3 years ago


. . . Paramount — F &

. . . Paramount — F & F'S PROFITABLE SHERBITS and JUICELETS Are distributed by JACKSONVILLE POPCORN & CANDY CO. 1075 W. Adorns St. Jacksonville, Flo. ROY SMITH tht %%m Suptl OMpfr IMlM - Unmi Im Ihi U\\ T.»t Swt UMk Iki I'lkt Hit MMilKht bp! . / Oki'9^'^*^ "10 NIGHTS in DEMPSET A BARROOM" WM.S.HARr. VnSl IHOI A WW m GOOD m- , Q''^ OLD SONGS MONEY MA6WET wiiurd /IGMT PICTURES ^ ouTimsunTin SNUB POLiaRD COMEDY TODDY PICTURES CO. ABC THEATRICAL ENTERPRISES ATLANTA JACKSONVILLE Phune ALPine 7887 Phone 5-9227 P. 0. Box 1345 P.O. Box 88 BUYING BOOKING AGENTS R. J. (Hop) Barnes C. B. {Cli(f) Wilson Korl (Bud) Chalman R. A. (Rex) Morris ATLANTA T H. Harrison and A. B. Padgett of Wilby ' Theatres entertained at a Chri.stma.s party December 22 at the Capitol City club. Branch managers, salesmen, office managers and bookers of the varioas film companies attended. Cocktails were .served from 6 to 7 p.m.. then steak dinners with stuffed crab and all the trimmings were served. The following were present ; from Astor—W. M. Richardson. Don HasKler, Jimmie Bello; Columbia —R. J. Ingram. George Roscoe, Dick Johnson. Carroll Clark. Robert Bums; 20th-Fox D. M. Coursey. R. G. McClure, Harry Purdy. M. W. Doris, M. C. Simmons, Henry Harrell; Lippert— Nelson Tovvler and Walter McDonald: Metro — Rus.sell Gaus, Emory Austin, Judson Moses, Sam Perloff, Charlie Anderson, Ed Bendler, Sam McCook, Jim Bolus, Jim Corbett, Charlie Woods, Joe Johnson, Lamar Kirk; RKO—Dave Prince, Pete Carnes, Frank Lowery, Wilbert Andre, George Cothran, Dean Morris, George Andrews, T. C. Cox and Cam Price; Realart—Ed Hays; Paramount—William Word, Ed Wilson, Bill Suder, Jim Ulmer, Carl Hardin, John Huff and Gordon Bradley; Republic — Joe Dumas, Walter Gri.swold, Douglas Johnson; Toddy—Ted Toddy and Jimmie Roberts; Universal—James FYew, Billy Kelly, Bill Appel, Ralph Bergquist, Sam Sherman, George Kones; Warner.s—J. F. Kirby, Ollie Williamson, Roy Donaldson, Bill Langston, Sewell Suddith, Russell Staton, J. C. Steely and Frank W. Carter. Howard Wallace, Wallace Film Exchange, and his family spent the Christmas holidays with his mother in San Antonio, Tex. . . . Variety Tent 21 gave a gala New Year's party in the clubrooms. Carleton Palmer's orchestra supplied the music and there were noisemakers and favors for everyone. was served at midnight. Realart of Tampa closed January 1 and . . . Branch Manager Ray Edwards returned to Atlanta as special representative of the company Exhibitors Service Co., booking agents, moved into new offices in the Walton building. The 41 Drive-In Shelbyville, Tenn., closed for the winter, with reopening set for March entertained employes at the annual Christmas party held at the American Legion club with a dinner and dance. Don Hassler, BOXOFFTCE correspondent, wishes everyone a Most Prosperous and HANDY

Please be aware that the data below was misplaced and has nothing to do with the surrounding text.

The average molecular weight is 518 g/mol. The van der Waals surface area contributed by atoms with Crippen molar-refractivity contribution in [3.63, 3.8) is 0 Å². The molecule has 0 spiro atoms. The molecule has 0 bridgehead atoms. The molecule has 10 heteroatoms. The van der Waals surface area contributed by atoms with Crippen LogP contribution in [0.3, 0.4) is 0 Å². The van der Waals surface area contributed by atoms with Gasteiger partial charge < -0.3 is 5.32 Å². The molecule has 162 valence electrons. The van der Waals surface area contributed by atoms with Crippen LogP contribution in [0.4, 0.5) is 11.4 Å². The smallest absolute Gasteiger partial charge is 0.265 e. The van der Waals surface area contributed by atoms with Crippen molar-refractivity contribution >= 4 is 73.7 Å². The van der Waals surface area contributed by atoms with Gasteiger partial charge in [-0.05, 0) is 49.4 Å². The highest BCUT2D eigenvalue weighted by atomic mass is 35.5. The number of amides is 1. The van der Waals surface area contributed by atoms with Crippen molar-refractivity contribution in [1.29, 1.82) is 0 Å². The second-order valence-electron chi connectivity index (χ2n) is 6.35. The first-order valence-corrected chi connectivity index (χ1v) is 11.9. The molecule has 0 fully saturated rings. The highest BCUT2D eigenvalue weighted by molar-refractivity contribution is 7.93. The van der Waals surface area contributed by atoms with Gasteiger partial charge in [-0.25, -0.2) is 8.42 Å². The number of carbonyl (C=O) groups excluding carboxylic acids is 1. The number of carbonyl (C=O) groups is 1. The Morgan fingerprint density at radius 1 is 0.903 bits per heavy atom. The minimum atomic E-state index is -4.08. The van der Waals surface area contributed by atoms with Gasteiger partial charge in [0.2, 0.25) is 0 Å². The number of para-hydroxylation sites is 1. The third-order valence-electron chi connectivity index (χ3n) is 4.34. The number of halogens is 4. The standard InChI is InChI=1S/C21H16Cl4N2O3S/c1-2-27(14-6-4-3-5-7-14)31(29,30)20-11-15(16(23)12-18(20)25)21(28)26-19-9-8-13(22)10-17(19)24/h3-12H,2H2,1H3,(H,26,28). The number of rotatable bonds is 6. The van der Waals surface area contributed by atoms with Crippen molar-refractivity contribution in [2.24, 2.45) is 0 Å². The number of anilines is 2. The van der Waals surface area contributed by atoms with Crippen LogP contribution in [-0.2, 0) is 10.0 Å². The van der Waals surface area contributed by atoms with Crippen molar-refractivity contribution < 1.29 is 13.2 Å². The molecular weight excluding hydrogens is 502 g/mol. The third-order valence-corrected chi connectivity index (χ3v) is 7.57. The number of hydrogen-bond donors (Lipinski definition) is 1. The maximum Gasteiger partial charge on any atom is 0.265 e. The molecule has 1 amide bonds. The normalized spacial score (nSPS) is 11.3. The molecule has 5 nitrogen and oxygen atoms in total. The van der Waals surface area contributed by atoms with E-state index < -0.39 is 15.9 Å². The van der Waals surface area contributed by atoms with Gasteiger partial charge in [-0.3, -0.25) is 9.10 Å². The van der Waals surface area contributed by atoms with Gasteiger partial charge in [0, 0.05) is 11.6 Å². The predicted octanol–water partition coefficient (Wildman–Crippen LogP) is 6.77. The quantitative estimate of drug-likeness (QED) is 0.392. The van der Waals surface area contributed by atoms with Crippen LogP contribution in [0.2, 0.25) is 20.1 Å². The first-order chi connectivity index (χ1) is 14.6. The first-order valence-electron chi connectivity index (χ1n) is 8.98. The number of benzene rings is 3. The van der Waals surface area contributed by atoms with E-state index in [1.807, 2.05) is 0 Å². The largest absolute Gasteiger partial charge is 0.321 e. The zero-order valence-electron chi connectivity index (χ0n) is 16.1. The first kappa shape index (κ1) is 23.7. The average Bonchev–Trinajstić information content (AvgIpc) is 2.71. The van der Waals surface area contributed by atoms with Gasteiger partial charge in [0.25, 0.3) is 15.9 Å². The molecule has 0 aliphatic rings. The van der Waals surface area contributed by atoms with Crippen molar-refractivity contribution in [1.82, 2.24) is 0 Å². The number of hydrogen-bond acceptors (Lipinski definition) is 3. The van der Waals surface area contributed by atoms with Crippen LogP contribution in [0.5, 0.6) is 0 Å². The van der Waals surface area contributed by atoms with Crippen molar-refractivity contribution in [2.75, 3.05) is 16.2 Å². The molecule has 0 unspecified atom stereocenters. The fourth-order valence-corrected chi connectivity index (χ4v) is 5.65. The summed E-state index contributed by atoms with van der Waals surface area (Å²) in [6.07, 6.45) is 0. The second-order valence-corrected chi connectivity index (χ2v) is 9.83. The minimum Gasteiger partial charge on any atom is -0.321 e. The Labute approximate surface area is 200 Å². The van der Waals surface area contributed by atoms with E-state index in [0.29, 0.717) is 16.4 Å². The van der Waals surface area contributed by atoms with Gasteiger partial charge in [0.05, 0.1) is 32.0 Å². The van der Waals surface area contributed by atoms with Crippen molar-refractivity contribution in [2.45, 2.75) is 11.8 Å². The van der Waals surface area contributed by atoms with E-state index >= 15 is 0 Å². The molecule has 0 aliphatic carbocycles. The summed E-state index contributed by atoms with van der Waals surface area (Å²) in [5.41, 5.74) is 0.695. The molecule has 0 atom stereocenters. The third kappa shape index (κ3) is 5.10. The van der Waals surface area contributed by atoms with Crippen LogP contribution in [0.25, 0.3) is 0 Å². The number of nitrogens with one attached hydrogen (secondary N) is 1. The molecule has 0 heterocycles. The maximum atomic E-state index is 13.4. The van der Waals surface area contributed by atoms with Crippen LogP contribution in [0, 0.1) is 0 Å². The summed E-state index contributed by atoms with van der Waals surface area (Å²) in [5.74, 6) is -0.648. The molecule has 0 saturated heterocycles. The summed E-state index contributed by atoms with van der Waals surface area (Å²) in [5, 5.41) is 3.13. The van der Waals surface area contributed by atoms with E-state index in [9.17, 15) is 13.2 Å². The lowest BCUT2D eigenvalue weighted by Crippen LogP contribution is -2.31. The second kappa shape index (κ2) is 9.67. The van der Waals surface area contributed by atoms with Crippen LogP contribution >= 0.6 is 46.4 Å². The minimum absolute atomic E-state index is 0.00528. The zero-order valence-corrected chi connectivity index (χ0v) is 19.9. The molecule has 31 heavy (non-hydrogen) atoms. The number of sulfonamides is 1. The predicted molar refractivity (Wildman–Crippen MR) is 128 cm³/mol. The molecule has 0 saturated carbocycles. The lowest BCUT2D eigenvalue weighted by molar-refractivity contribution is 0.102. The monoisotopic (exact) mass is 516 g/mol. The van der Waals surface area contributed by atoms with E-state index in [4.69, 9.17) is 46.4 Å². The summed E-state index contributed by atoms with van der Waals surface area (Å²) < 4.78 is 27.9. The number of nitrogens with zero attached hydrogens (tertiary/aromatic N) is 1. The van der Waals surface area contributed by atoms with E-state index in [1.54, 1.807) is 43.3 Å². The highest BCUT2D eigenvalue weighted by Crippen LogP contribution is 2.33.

. . . Fred . . Sunny • . . Mike . . The . . Visitors JACKSONVILLE Duford Styles, branch manager for Universal, .spent the Christmas holidays with his family in Atlanta, then went to Cincinnati to attend a district meeting this week. W. K. Laird and J. D. Jernigan, salesmen, also spent their Christmas holidays in Georgia, then attended the meeting in Ohio . Klein, auditor from New York, entertained his brother and sister-in-law and their two-year-old twin daughters during the holidays. . . . Jean Cavanaugh and her husband spent Christma-s in Tampa with Jean's mother and father . Greenwood went to Georgia for a Yuletide visit with her family Billie Rush, Buford Style.^' secretary, entertained her aunt and uncle from Colorado for several days at Christmas . U-I Christmas party was in the form of a buffet supper. Guests enjoyed reading humorous rhymes which were given each one, gifts were exchanged and Styles was given a cigaret lighter by the employes. About 30 persons enjoyed the MGM party with a steak dinner and dance at Timber inn Hull, MGM manager, spent the Christmas holidays in Atlanta . at Columbia included R. E. Beck, Arcade Tlieatre, Kis immee; Hugh G. Martin, MCM Theatres, Columbus, Ga., and E. C. Kanai'ias, Beach Drive-In, St. Augustine. Art Rothschild reports that theatre attendance preceding Christmas was the worst in history . . . Hal Stanton celebrated his second anniversary with the Florida Theatre Christmas week. Stanton resumed his organ recital last week at two shows daily. The factory had been repairing the organ for the last three months. The installation of a Tradovision in the lobby has been completed. During the recent run of "Everythine I Have is Yours" at the Florida a boy and a girl from the Arthur Miu-ray studios gave dancing instructions in the lobby. Santa CJaus gave treats to children attending the Christmas eve show at the Atlantic Drive-In. It had been advertised that Santa would be there and a good crowd attended . . , Preliminary plans are under way for an American Legion benefit show to be held about midnight March 28 at the Florida Theatre. The proceeds will be used to a.ssist needy and disabled veterans and orphans and underprivileged children in Duval county. New Years eve was celebrated in several of the local theatres with midnight shows. Complete Concession Equipment and Supplies THE QUEEN FEATURE SERVICE, INC. 1912'^ Morris Ave. BIRMINGHAM 3, See us for— Phone 3-8665 ALABAMA A Floor IWol for Every Purpose Beauty, Safety, Fatigue FOR: ENTRANCES. AISLES, CONCESSIONS NATIONAL FLOOR PRODUCTS CO. Southern Office— Atianto, Go. Dallas Variety Folk Eat Turkey With 80 Youths at Boys Ranch From Southwest Edition DALLAS—The dining hall at the Variety Club Boys Ranch w-as filled to capacity on Sunday evening i21) for the annual yuletide party. Louis Charninsky, dre.ssed as Santa Claus, distributed the large number of practical gifts to the more than 80 boys at the ranch. Al Reynolds, chairman of the Boys Ranch committee, introduced the members of the Boys Ranch committee who were seated at the head table—Wilbur Marshall, Kendall Way, Charles Darden, John Rowley and Bert Graetz, and mentioned thase unable to attend, Harold Schwarz, Doctor O'Dell and Riddings Lee. Conley Lovelace, director of the home, introduced the members of his staff to the assembled guests—Mr. and Mrs. W. W. Parker, Mr. and Mrs. Jim Heath, Mr. and Mrs. Jay Green, Mr. and Mrs. "Red" Teague and Mrs. Lovelace. Claude Taylor still was in the hospital as a result of a stroke suffered on Thanksgiving day. C. A. Dolsen, chief barker, introduced Mj-s, Dora Foster, director of the Freeman Memorial clinic; Mrs. Glen Carson, director of Hope Cottage, and Mrs. Edna Gladney of the Edna Gladney Home in Fort Worth. Dolsen spoke briefly about his interesting experiences with the ranch, beginning with his first acquaintance with its activities at Copperas Cove, and later "a great dream" becoming a living reality at Bedford. "A lot of credit is due many men," he said. He gave Al Reynolds credit for aggressively taking over the goals and plans of the previous ranch committee and moving forward with them. "We have a great respect and appreciation," he said, "for the people who go about their work quietly, and with this in mind I want to introduce Mrs. Reynolds and her daughter Marjorie, who have spent hundreds of hours in behalf of the ranch and for the boys. Marjorie spent many hours instructing the boys in the care of chickens, and Mrs. Reynolds has done the sewing and repairing of hundreds of items of clothing. They both performed the herculean of buying all of these lovely gifts and wrapping each one carefully for the boys." "We have spent many years of time and money, but now let's go over to the other side and see what fine results we have achieved. I am sure you will agree they are well worth the time and effort. Here is a boy who spent eight years at the ranch and is now in the world making his own way. He left the ranch six years ago and is now a fine citizen. Marine Sgt. Clifton Osborn from Cisco, Tex. Another man with us tonight has been away from the ranch two years and is married and earning his way successfully, Alton Brantley. We want and all of our other boys to feel this is home, and it is good to have them .back for Christmas." He introduced Joe Bagby. fine football player, who made All-State, Emmitt Herod, and Robert Leonard, who is going to Baylor university. The football team, which finished second in the district, was called upon to stand. The large chorus of boys, directed by Mary Adelia Current, theii sang "Walking in the Louis Charninsky dressed as Santa Claus distributed the gifts to the boys at Boys Ranch. Winter Wonderland," "O Night Divine." and "Silent Night." Then followed the highlight of the evening, the presentation of gifts to the delighted and thankful boys. The Fort Worth Star-Telegram presented a beautiful set of Encyclopedia Brittanica to the ranch. Ascap Passes Amenciments On Officers' Elections From Eastern Edition NEW YORK—The American Society of Composers, Authors and Publishers has passed an amendment to articles of a.ssociation regarding election of officers. The amendment reads that the president shall not be elected for more than three successive terms. In the event of a failure to elect a president at the end of any such year, the office of president shall be vacant until the next president shall be elected and the first vice-president shall discharge the duties of president. The amendment, proposed by Edgar Leslie and Max Dreyfus, was passed by 72.5 per cent of the writer and publisher members, according to Otto A. Harbach, president. light at . . . more lower amperage SOUTHERN CARBON SUPPLY \*6 Walton St., Tel. Alpine 2644, ATLANTA, GA. HERALDS